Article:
Actually, Barth did recognize the need for ‘external verification of beliefs’ – it’s just that his data were demographic (i.e. population-based), not cosmological. In a brave German sermon given the year Hitler came to power, he included an anecdote of how the Jewish people were evidence for God’s existence and stated that ‘[they are] living proof that God is free to choose whom He will.’*

    Thomas Torrance related this theme to science and theology: “Again and again in the development of modern science the real ‘break-through’ in our knowledge of the created universe, which has affected the fundamental structure of scientific thought, has been due to Jews” (p.97)**. He further describes how a Biblical Hebraic world-view both aids modern science and contrasts sharply with Western deism and Eastern pantheism (p.102).**

    In fact, Jeremiah 33:25-26 seems to place God’s covenant with the ‘fixed laws of heaven and earth’ in some form of conditional equilibrium with the ‘descendants of Jacob’. Subjecting the latter to a brief modern statistical analysis yields 20% of Nobel Prizes, 10% of deaths in World War II, 0.2% of the world’s population. Such ‘real world’ numbers are difficult to ignore.

    350 years ago, Pascal’s Christian faith was built upon the Bible and Jewish demographics (Pensee 618 @ Project Gutenberg). Even Richard Dawkins has remarked wistfully about the organizational skills of American Jewry in proportion to their numbers***. Perhaps he would find Romans 11 interesting, particularly verses 1-2a?! If God existed, what would post-Biblical Jewish history look like? What might the Jewish contribution to science be?

    * (Page 5)
    ** ‘The divine vocation and destiny of Israel in world history’ in David Torrance (Ed) ‘The Witness of the Jews to God’ (Handsel Press, 1982) (Just noticed my WIPF 2011 reprint was published in Eugene, Oregon, where George Streisinger – a Jewish refugee from Fascist Hungary – developed the zebrafish).
    (Also reproduced at


      • Richard Hosking May 9, 2012 / 8:45 am

        Thanks for the link – loved the book title ‘From Moses to Einstein: They all are Jews’! Have no problem with culture, talent and hard work contributing to individual success, but presumably these factors are ‘normally distributed’ in most populations. However, as US sociographer Milton Himmelfarb pointed out, although the world’s Jewish population is numerically less than a small statistical error in a modern Chinese census, the Jewish contribution to Western civilization is out of all proportion.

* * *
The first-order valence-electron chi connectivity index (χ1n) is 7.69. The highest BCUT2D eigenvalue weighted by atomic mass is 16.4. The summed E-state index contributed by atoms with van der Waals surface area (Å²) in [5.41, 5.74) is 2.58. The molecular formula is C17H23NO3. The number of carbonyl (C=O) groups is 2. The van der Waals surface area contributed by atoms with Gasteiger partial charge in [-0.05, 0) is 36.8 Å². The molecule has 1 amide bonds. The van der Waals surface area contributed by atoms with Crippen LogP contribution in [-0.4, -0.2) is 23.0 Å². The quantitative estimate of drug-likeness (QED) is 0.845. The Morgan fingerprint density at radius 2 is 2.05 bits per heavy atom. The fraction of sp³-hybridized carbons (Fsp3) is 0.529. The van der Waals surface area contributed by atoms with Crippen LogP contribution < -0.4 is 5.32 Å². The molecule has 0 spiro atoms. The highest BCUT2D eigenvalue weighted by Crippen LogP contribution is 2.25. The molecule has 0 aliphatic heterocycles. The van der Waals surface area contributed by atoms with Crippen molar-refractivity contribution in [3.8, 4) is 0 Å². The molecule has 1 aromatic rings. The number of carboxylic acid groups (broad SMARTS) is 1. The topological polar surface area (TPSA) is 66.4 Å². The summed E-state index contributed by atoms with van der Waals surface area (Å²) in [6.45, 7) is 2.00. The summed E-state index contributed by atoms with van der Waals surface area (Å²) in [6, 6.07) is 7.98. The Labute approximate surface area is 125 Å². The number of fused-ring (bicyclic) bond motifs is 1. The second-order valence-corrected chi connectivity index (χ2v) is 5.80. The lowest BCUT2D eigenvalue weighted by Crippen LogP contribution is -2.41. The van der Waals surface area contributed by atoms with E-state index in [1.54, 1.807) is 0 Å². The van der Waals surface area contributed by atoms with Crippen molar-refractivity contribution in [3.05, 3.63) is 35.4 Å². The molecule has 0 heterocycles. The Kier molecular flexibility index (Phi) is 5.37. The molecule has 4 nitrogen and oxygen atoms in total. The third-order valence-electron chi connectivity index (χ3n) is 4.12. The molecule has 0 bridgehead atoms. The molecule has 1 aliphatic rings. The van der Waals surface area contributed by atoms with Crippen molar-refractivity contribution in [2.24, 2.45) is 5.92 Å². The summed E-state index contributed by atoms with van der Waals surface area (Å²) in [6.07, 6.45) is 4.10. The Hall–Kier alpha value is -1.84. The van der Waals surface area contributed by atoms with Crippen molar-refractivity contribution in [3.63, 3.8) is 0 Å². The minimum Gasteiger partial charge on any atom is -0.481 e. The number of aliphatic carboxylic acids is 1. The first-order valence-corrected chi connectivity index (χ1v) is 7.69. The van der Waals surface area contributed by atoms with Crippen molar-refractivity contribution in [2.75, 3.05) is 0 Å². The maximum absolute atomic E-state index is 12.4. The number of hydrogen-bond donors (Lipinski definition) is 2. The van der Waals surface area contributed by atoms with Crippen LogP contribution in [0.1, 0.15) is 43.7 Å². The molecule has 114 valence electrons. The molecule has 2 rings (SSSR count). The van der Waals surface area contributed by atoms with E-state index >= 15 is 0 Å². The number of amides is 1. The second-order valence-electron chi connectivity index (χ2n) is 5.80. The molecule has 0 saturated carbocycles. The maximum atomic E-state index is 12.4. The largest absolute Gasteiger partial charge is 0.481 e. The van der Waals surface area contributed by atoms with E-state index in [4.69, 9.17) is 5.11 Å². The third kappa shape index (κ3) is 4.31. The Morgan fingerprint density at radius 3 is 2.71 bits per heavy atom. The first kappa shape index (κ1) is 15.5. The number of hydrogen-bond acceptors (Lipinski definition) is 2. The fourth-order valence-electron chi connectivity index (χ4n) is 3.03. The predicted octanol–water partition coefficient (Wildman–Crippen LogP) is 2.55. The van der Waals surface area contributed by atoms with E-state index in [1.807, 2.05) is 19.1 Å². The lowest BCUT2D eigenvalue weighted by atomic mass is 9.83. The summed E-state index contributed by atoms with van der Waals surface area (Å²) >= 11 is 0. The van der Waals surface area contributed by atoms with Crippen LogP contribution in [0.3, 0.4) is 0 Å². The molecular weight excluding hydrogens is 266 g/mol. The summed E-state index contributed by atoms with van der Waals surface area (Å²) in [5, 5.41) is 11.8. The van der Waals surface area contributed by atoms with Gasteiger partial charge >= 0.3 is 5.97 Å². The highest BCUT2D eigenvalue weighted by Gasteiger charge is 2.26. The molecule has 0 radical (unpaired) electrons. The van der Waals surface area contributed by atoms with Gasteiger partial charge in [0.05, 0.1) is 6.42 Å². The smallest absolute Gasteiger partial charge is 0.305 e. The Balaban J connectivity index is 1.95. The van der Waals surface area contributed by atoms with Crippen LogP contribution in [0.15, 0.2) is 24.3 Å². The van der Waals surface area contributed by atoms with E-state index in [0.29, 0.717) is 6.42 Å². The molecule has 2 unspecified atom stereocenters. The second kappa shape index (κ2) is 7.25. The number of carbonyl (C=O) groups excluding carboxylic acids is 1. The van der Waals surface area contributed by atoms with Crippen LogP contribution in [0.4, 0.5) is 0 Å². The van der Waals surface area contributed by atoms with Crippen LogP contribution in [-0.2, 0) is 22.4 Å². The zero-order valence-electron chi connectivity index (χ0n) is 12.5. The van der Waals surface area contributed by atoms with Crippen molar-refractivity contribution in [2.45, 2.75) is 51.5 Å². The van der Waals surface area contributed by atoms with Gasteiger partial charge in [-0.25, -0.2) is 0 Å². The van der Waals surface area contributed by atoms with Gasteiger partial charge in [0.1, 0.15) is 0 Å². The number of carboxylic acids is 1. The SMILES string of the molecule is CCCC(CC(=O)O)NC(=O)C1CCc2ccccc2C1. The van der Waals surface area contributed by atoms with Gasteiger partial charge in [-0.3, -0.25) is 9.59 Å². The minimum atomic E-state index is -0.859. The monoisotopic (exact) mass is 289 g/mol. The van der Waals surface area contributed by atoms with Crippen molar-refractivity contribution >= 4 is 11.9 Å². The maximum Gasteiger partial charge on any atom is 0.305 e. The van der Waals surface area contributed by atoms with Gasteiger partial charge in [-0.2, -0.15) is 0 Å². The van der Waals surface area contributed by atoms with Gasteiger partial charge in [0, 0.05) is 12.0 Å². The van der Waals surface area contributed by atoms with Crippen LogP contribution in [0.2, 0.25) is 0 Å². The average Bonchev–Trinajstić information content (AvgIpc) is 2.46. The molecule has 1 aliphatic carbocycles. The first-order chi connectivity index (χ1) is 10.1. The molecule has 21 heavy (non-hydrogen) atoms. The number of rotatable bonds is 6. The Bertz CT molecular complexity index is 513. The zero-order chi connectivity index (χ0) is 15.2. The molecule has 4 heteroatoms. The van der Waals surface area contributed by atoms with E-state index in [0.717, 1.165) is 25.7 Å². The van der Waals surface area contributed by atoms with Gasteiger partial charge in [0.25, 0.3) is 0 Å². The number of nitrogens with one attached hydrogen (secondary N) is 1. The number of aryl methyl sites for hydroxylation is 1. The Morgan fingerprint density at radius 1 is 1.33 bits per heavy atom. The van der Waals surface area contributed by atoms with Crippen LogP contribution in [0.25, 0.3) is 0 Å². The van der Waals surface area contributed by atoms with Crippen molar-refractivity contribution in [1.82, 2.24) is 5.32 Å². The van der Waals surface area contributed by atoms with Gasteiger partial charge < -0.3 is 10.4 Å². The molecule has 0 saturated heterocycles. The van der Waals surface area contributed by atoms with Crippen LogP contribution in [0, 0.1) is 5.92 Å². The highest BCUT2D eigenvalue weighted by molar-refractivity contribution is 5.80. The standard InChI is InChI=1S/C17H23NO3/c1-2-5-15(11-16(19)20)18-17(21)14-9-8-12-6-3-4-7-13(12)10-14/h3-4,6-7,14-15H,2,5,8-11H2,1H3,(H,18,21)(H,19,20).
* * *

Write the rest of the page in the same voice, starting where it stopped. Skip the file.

Furthermore, one has to contrast such achievements with the events which took place in ‘Enlightenment’ Europe during the middle of the 20th century. Take George Streisinger for example – the first ever scientist to clone a vertebrate – who left Hungary for the USA to escape Nazi persecution*. Many of the Jewish Hungarians who remained perished in the Holocaust (approximately 500,000 people). One to survive was Imre Kertesz, whose experiences as a teenager in Auschwitz and Buchenwald were relayed in the beautiful and deeply moving film Fateless (2005). Imre won the Nobel Prize for Literature in 2002 ‘for writing that upholds the fragile experience of the individual against the barbaric arbitrariness of history.’**

        I believe the Jewish people’s capacity to transcend history’s ‘barbaric arbitrariness’ is evidence for the God of Jacob, who we as Christians worship.

        (Isaiah 43-44 – 43:10,12;44:8).

        * Lotte Streisinger ‘From the Sidelines’ University of Oregon Press (2004) p.52


  5. HELBERT January 24, 2014 / 3:15 am



    • Ruth Bancewicz January 27, 2014 / 10:44 am

      Hi Helbert, I’m not sure what you’re referring to – is this part of Barth’s wider work on theology?


    • Ruth Bancewicz January 27, 2014 / 10:50 am

      Ok I think we had a hitch in the commenting system, Helbert’s reply to mine is not showing, but he highlighted this part of the blog:

      ‘Natural theology is what we can discover about God outside of ‘special revelation’ (which for Christians is mainly the Bible and the person of Jesus Christ). If you are itching to add to or clarify this one-liner you’re not alone, because so many scholars have addressed natural theology that one could easily convene a very […]’

      I’m still not sure where you’re coming from Helbert, you’ll need to explain a bit more. Barth rejected the idea of learning anything about God outside of the Bible and the person of Jesus. If you’re interested in find out why, you could try these posts.